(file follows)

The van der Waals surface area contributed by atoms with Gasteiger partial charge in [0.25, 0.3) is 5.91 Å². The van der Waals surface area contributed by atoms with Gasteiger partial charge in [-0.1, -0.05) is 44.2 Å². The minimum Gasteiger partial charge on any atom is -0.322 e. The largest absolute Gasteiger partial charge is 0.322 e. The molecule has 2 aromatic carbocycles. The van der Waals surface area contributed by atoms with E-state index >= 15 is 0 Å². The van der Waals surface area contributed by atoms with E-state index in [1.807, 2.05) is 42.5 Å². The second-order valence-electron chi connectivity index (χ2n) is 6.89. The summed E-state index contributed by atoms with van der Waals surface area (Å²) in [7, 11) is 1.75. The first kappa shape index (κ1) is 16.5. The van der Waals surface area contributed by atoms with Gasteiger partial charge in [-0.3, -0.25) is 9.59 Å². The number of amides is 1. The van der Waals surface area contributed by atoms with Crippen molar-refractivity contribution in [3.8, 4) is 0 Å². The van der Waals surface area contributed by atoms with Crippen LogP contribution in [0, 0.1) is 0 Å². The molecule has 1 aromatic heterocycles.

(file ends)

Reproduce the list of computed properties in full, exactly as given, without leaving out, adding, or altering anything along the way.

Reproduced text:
The van der Waals surface area contributed by atoms with Gasteiger partial charge in [0.25, 0.3) is 5.91 Å². The van der Waals surface area contributed by atoms with Gasteiger partial charge in [-0.1, -0.05) is 44.2 Å². The minimum Gasteiger partial charge on any atom is -0.322 e. The largest absolute Gasteiger partial charge is 0.322 e. The molecule has 2 aromatic carbocycles. The van der Waals surface area contributed by atoms with E-state index >= 15 is 0 Å². The van der Waals surface area contributed by atoms with E-state index in [1.807, 2.05) is 42.5 Å². The second-order valence-electron chi connectivity index (χ2n) is 6.89. The summed E-state index contributed by atoms with van der Waals surface area (Å²) in [7, 11) is 1.75. The first kappa shape index (κ1) is 16.5. The van der Waals surface area contributed by atoms with Gasteiger partial charge in [-0.3, -0.25) is 9.59 Å². The number of amides is 1. The van der Waals surface area contributed by atoms with Crippen molar-refractivity contribution in [3.8, 4) is 0 Å². The van der Waals surface area contributed by atoms with Crippen LogP contribution in [0, 0.1) is 0 Å². The molecule has 1 aromatic heterocycles.